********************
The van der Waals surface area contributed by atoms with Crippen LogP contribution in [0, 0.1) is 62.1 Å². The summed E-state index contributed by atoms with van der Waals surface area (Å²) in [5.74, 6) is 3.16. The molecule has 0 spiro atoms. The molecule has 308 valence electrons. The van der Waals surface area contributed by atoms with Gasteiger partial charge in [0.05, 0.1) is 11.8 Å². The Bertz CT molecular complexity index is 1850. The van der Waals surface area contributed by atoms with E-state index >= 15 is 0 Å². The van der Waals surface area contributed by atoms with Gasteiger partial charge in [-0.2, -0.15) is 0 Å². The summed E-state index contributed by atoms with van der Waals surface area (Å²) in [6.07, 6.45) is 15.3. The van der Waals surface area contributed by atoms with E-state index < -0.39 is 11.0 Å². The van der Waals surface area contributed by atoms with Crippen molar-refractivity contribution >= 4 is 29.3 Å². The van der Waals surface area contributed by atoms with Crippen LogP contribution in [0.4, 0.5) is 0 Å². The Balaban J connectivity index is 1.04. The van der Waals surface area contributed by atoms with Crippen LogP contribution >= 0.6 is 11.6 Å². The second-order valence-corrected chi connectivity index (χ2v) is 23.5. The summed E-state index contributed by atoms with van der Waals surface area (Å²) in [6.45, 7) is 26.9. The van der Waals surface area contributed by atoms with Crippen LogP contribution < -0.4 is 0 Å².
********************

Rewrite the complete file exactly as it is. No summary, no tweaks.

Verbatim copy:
The van der Waals surface area contributed by atoms with Crippen LogP contribution in [0, 0.1) is 62.1 Å². The summed E-state index contributed by atoms with van der Waals surface area (Å²) in [5.74, 6) is 3.16. The molecule has 0 spiro atoms. The molecule has 308 valence electrons. The van der Waals surface area contributed by atoms with Gasteiger partial charge in [0.05, 0.1) is 11.8 Å². The Bertz CT molecular complexity index is 1850. The van der Waals surface area contributed by atoms with E-state index >= 15 is 0 Å². The van der Waals surface area contributed by atoms with Gasteiger partial charge in [-0.2, -0.15) is 0 Å². The summed E-state index contributed by atoms with van der Waals surface area (Å²) in [6.07, 6.45) is 15.3. The van der Waals surface area contributed by atoms with E-state index < -0.39 is 11.0 Å². The van der Waals surface area contributed by atoms with Crippen molar-refractivity contribution >= 4 is 29.3 Å². The van der Waals surface area contributed by atoms with Crippen LogP contribution in [0.4, 0.5) is 0 Å². The Balaban J connectivity index is 1.04. The van der Waals surface area contributed by atoms with Crippen LogP contribution >= 0.6 is 11.6 Å². The second-order valence-corrected chi connectivity index (χ2v) is 23.5. The summed E-state index contributed by atoms with van der Waals surface area (Å²) in [6.45, 7) is 26.9. The van der Waals surface area contributed by atoms with Crippen LogP contribution < -0.4 is 0 Å².